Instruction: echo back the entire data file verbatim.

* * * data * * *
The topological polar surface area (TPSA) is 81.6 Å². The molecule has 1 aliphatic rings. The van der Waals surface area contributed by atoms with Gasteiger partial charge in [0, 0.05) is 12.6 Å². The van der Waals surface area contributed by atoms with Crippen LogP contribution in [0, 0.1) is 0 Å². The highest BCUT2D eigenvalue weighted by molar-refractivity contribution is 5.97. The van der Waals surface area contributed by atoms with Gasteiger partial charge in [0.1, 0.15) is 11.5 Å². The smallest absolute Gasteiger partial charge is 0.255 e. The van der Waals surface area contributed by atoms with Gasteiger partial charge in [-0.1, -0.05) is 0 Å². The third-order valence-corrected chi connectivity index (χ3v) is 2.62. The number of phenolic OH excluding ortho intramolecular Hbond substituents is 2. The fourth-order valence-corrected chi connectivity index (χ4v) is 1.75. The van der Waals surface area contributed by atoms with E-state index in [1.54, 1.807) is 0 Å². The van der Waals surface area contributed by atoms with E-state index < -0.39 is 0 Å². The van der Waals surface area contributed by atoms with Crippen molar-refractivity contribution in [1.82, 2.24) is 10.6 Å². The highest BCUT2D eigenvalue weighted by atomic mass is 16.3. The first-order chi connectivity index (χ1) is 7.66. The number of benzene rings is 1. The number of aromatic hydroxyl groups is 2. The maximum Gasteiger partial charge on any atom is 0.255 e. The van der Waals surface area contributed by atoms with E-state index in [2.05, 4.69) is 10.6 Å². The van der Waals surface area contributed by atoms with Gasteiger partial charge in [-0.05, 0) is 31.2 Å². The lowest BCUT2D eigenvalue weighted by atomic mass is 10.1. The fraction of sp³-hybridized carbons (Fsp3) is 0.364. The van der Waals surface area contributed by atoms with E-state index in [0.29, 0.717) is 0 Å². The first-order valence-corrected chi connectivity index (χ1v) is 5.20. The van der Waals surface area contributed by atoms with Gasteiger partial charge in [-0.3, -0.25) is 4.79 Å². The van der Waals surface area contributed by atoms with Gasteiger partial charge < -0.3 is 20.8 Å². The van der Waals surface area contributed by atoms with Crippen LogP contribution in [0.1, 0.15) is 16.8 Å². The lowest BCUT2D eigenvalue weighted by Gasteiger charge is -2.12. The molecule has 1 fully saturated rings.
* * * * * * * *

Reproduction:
The topological polar surface area (TPSA) is 81.6 Å². The molecule has 1 aliphatic rings. The van der Waals surface area contributed by atoms with Gasteiger partial charge in [0, 0.05) is 12.6 Å². The van der Waals surface area contributed by atoms with Crippen LogP contribution in [0, 0.1) is 0 Å². The highest BCUT2D eigenvalue weighted by molar-refractivity contribution is 5.97. The van der Waals surface area contributed by atoms with Gasteiger partial charge in [0.1, 0.15) is 11.5 Å². The smallest absolute Gasteiger partial charge is 0.255 e. The van der Waals surface area contributed by atoms with Gasteiger partial charge in [-0.1, -0.05) is 0 Å². The third-order valence-corrected chi connectivity index (χ3v) is 2.62. The number of phenolic OH excluding ortho intramolecular Hbond substituents is 2. The fourth-order valence-corrected chi connectivity index (χ4v) is 1.75. The van der Waals surface area contributed by atoms with E-state index in [1.54, 1.807) is 0 Å². The van der Waals surface area contributed by atoms with E-state index < -0.39 is 0 Å². The van der Waals surface area contributed by atoms with Crippen molar-refractivity contribution in [1.82, 2.24) is 10.6 Å². The highest BCUT2D eigenvalue weighted by atomic mass is 16.3. The first-order chi connectivity index (χ1) is 7.66. The number of benzene rings is 1. The number of aromatic hydroxyl groups is 2. The maximum Gasteiger partial charge on any atom is 0.255 e. The van der Waals surface area contributed by atoms with E-state index in [2.05, 4.69) is 10.6 Å². The van der Waals surface area contributed by atoms with Gasteiger partial charge in [-0.05, 0) is 31.2 Å². The lowest BCUT2D eigenvalue weighted by atomic mass is 10.1. The fraction of sp³-hybridized carbons (Fsp3) is 0.364. The van der Waals surface area contributed by atoms with E-state index in [0.29, 0.717) is 0 Å². The first-order valence-corrected chi connectivity index (χ1v) is 5.20. The van der Waals surface area contributed by atoms with Gasteiger partial charge in [-0.3, -0.25) is 4.79 Å². The van der Waals surface area contributed by atoms with Gasteiger partial charge < -0.3 is 20.8 Å². The van der Waals surface area contributed by atoms with Crippen LogP contribution in [0.1, 0.15) is 16.8 Å². The lowest BCUT2D eigenvalue weighted by Gasteiger charge is -2.12. The molecule has 1 fully saturated rings.